New SFFD vehicles designed to squeeze through narrow city streets

By sfexaminer -excerpt

The San Francisco Fire Department is expected to purchase eight custom fire engines next month that will be better suited for the narrow streets and changing traffic conditions that make firefighting a challenge in The City.

Bus stops in the middle of the street, street changes like bulb outs and the booming ride-hail industry have made it more difficult for fire trucks and engines to rush to emergencies in San Francisco, according to Assistant Deputy Chief Ken Lombardi.

News of the new engines comes just months after Mayor Ed Lee announced a two-year plan to invest $14.3 million into the department to replace its aging fleet, including 13 fire engines, four aerial trucks and eight ambulances.

Speaking to the Fire Commission on Wednesday, Lombardi said that double parking by delivery trucks and the estimated 37,000 Uber and Lyft drivers that navigate The City have created a “nightmarish” situation for firefighters on the streets of San Francisco.

“I don’t know if it’s ever been as bad as it is now,” Lombardi said. “It’s just absolutely crazy.”…

“As we densify our city and build up higher buildings to accommodate higher populations we’re going to need the wider streets,” Fire Commissioner Ken Cleaveland said at the meeting…

San Francisco’s fire vehicles tend to be larger than other cities because they are suited for motors that have enough horsepower to travel up steep hills, Lombardi said. Fire engines also have to carry 500 gallons of water since the department has to combat fast-spreading fires…

Lombardi pointed to planned changes to Hermann Street — near its intersection with Laguna Street — that would turn parking spaces from running parallel to the street to sitting at a 45-degree angle to increase the number of spaces available.

The fire department is working with The City’s transit agency to correct the proposed plan, which Lombardi said violates fire codes that prohibit narrowing streets to smaller than 20-feet wide. Under the plan, parts of Hermann Street would be 18-feet wide.

Even at 20 feet, fire trucks and engines have to drive slightly into the oncoming lane of traffic when turning onto narrow streets, potentially causing a safety hazard… (more)

We need to follow state guidelines and keep the wide streets that accommodate everyone. How is making the streets more narrow making us safer? We need a new Muni management that isn’t intent on changing the world, just getting people where they need to go. The world is changing and they are not changing with it. They are trying to force their theories down our throats.

Masonic Streetscape Project To Break Ground In June

by R. A. Schuetz : sf.streetsblog – exccerpt

In June 2013, funding to redesign Masonic Avenue from Fell to Geary was approved, after years of outreach by the San Francisco Municipal Transportation Agency (SFMTA) and community organizing both for and against the project. Now, the construction, originally forecast to begin last May, is finally preparing break ground in June. It’s expected to last until late 2017…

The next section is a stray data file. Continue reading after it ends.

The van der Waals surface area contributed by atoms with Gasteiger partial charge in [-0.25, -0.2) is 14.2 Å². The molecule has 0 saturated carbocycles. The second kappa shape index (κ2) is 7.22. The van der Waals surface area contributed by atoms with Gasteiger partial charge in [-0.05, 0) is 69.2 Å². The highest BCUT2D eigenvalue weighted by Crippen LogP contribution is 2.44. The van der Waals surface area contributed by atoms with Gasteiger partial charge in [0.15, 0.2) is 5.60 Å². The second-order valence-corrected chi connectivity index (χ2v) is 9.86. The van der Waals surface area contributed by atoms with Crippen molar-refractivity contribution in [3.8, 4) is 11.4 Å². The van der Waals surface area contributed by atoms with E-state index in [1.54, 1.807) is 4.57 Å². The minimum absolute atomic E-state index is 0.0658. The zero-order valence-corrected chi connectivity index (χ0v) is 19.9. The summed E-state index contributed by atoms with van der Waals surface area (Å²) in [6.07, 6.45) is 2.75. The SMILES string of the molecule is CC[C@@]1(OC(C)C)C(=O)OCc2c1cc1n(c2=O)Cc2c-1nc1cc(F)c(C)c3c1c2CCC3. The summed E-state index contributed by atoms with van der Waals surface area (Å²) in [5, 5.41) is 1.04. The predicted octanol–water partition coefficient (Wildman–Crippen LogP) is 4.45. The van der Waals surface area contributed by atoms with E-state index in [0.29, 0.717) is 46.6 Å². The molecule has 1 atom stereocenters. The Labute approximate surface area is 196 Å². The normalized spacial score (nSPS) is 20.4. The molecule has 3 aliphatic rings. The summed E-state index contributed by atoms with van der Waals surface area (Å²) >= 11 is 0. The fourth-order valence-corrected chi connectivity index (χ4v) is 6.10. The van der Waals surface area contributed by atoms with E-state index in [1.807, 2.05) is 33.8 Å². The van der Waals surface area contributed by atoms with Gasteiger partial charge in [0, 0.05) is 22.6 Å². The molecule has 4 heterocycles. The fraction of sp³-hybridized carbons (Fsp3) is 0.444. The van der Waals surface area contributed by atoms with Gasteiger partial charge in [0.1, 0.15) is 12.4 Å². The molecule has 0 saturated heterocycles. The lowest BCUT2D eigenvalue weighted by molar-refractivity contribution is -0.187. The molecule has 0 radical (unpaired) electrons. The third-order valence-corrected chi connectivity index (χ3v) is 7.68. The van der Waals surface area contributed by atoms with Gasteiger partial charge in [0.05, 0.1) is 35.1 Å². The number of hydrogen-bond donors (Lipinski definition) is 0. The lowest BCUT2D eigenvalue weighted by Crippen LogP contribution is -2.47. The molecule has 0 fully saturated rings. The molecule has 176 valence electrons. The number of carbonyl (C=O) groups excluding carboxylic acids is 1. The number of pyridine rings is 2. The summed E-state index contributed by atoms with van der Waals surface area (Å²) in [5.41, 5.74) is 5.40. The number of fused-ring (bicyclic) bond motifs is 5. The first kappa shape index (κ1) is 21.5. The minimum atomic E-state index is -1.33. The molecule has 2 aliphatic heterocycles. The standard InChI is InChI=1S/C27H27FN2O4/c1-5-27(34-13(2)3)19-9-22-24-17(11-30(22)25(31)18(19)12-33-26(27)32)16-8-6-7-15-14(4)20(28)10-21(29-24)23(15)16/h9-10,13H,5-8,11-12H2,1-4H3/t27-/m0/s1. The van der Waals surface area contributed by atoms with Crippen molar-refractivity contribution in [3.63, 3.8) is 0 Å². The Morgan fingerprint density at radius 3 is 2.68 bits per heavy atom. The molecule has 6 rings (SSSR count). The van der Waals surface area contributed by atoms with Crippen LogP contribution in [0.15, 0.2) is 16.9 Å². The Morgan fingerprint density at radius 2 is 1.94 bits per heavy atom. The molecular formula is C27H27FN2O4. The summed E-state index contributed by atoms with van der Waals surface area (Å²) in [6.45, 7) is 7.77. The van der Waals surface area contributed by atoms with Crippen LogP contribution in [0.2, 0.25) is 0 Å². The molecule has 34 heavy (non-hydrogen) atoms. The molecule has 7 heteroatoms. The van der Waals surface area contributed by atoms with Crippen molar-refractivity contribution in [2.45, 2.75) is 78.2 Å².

The contract for the project was awarded to Shaw Pipelines for $18.3 million. Including soft costs and construction support, the project will cost a total of $26.1 million.

One of the major concerns for residents was the removal of 167 parking spaces on Masonic, to accommodate the raised bike lane, widened sidewalks, and enhanced bus stops. But before construction begins in June, 22 new back-in angled parking spaces will be added on Turk Street between Baker and Central.

According to the SFMTA, “Changes on some other streets under consideration are on hold, given operational and technical concerns expressed by members of the community and the San Francisco Fire Department.”…

The reason we are posting this story that ran in March is to emphasize the fact that there are technical as well as political issues involved in the pause in implementation  of the Masonic project. There may also be some litigation.

There are three important things to look at here, the number one being the “operational and technical concerns expressed by… the Fire Department. that effect emergency services. Quite a number of people from Planning Commissioners to Supervisors, to Federal representatives have voiced concern about the major traffic snarls in the city and some of them are addressing the issue of health and safety where the ability of emergency vehicles to transverse the city fast in emergency situations.

The SFMTA plans to slow traffic on Lombard, Van Ness, Masonic, 16th Street, Mission Street, Folsom, Potrero and Cesar Chavez. How is anyone supposed to get across town fast in an emergency situation? How can ambulances access hospitals?